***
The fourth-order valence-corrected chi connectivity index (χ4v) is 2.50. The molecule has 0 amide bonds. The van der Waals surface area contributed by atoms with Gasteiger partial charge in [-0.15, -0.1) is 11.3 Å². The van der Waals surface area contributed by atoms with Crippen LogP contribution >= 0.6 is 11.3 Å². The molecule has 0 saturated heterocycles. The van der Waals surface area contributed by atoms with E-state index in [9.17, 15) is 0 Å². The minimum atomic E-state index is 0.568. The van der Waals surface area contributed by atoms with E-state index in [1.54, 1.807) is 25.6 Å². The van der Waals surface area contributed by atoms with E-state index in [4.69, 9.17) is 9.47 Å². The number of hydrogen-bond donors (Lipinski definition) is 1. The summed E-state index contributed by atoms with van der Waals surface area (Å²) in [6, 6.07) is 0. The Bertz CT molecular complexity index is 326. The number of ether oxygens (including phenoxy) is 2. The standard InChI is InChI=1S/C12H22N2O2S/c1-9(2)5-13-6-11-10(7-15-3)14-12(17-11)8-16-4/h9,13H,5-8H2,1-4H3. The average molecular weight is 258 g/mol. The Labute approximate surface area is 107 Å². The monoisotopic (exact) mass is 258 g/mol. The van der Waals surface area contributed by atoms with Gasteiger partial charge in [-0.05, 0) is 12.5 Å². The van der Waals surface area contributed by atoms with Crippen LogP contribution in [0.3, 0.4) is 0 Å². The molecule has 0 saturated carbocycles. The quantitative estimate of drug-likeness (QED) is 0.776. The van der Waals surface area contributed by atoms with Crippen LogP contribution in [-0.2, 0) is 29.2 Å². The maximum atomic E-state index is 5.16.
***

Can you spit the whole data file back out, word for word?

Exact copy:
The fourth-order valence-corrected chi connectivity index (χ4v) is 2.50. The molecule has 0 amide bonds. The van der Waals surface area contributed by atoms with Gasteiger partial charge in [-0.15, -0.1) is 11.3 Å². The van der Waals surface area contributed by atoms with Crippen LogP contribution >= 0.6 is 11.3 Å². The molecule has 0 saturated heterocycles. The van der Waals surface area contributed by atoms with E-state index in [9.17, 15) is 0 Å². The minimum atomic E-state index is 0.568. The van der Waals surface area contributed by atoms with E-state index in [1.54, 1.807) is 25.6 Å². The van der Waals surface area contributed by atoms with E-state index in [4.69, 9.17) is 9.47 Å². The number of hydrogen-bond donors (Lipinski definition) is 1. The summed E-state index contributed by atoms with van der Waals surface area (Å²) in [6, 6.07) is 0. The Bertz CT molecular complexity index is 326. The number of ether oxygens (including phenoxy) is 2. The standard InChI is InChI=1S/C12H22N2O2S/c1-9(2)5-13-6-11-10(7-15-3)14-12(17-11)8-16-4/h9,13H,5-8H2,1-4H3. The average molecular weight is 258 g/mol. The Labute approximate surface area is 107 Å². The monoisotopic (exact) mass is 258 g/mol. The van der Waals surface area contributed by atoms with Gasteiger partial charge in [-0.05, 0) is 12.5 Å². The van der Waals surface area contributed by atoms with Crippen LogP contribution in [0.3, 0.4) is 0 Å². The molecule has 0 saturated carbocycles. The quantitative estimate of drug-likeness (QED) is 0.776. The van der Waals surface area contributed by atoms with Crippen LogP contribution in [-0.2, 0) is 29.2 Å². The maximum atomic E-state index is 5.16.